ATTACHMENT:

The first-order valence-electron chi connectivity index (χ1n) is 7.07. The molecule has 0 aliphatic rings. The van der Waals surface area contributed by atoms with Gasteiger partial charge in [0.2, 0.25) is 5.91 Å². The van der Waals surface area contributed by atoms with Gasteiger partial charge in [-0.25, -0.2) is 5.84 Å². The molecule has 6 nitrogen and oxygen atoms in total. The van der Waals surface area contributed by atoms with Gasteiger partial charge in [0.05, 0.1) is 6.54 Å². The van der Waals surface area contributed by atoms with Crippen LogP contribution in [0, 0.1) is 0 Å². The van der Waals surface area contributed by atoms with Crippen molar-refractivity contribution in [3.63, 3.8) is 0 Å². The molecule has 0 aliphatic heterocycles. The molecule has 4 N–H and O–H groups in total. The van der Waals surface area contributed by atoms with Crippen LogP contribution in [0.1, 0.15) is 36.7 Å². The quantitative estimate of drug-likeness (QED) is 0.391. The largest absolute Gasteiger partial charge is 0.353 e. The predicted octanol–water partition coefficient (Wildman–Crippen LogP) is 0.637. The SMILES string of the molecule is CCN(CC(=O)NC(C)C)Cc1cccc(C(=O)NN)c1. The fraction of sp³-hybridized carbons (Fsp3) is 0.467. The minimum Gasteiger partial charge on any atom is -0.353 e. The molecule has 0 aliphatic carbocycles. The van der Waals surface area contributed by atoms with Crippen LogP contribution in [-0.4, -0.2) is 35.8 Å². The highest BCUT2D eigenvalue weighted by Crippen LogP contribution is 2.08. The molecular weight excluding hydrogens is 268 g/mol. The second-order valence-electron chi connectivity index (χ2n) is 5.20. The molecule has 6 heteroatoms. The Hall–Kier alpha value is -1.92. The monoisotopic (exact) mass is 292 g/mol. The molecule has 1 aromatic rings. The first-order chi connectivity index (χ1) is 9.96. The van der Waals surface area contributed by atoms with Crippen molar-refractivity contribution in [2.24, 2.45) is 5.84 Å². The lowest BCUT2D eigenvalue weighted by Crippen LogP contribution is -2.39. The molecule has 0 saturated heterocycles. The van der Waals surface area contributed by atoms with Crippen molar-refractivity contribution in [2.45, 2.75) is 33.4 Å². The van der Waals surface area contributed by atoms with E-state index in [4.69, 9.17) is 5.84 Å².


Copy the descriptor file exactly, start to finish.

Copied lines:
The first-order valence-electron chi connectivity index (χ1n) is 7.07. The molecule has 0 aliphatic rings. The van der Waals surface area contributed by atoms with Gasteiger partial charge in [0.2, 0.25) is 5.91 Å². The van der Waals surface area contributed by atoms with Gasteiger partial charge in [-0.25, -0.2) is 5.84 Å². The molecule has 6 nitrogen and oxygen atoms in total. The van der Waals surface area contributed by atoms with Gasteiger partial charge in [0.05, 0.1) is 6.54 Å². The van der Waals surface area contributed by atoms with Crippen LogP contribution in [0, 0.1) is 0 Å². The van der Waals surface area contributed by atoms with Crippen molar-refractivity contribution in [3.63, 3.8) is 0 Å². The molecule has 0 aliphatic heterocycles. The molecule has 4 N–H and O–H groups in total. The van der Waals surface area contributed by atoms with Crippen LogP contribution in [0.1, 0.15) is 36.7 Å². The quantitative estimate of drug-likeness (QED) is 0.391. The largest absolute Gasteiger partial charge is 0.353 e. The predicted octanol–water partition coefficient (Wildman–Crippen LogP) is 0.637. The SMILES string of the molecule is CCN(CC(=O)NC(C)C)Cc1cccc(C(=O)NN)c1. The fraction of sp³-hybridized carbons (Fsp3) is 0.467. The minimum Gasteiger partial charge on any atom is -0.353 e. The molecule has 0 aliphatic carbocycles. The van der Waals surface area contributed by atoms with Crippen LogP contribution in [-0.4, -0.2) is 35.8 Å². The highest BCUT2D eigenvalue weighted by Crippen LogP contribution is 2.08. The molecular weight excluding hydrogens is 268 g/mol. The second-order valence-electron chi connectivity index (χ2n) is 5.20. The molecule has 6 heteroatoms. The Hall–Kier alpha value is -1.92. The monoisotopic (exact) mass is 292 g/mol. The molecule has 1 aromatic rings. The first-order chi connectivity index (χ1) is 9.96. The van der Waals surface area contributed by atoms with Crippen molar-refractivity contribution in [2.24, 2.45) is 5.84 Å². The lowest BCUT2D eigenvalue weighted by Crippen LogP contribution is -2.39. The molecule has 0 saturated heterocycles. The van der Waals surface area contributed by atoms with Crippen molar-refractivity contribution in [2.45, 2.75) is 33.4 Å². The van der Waals surface area contributed by atoms with E-state index in [4.69, 9.17) is 5.84 Å².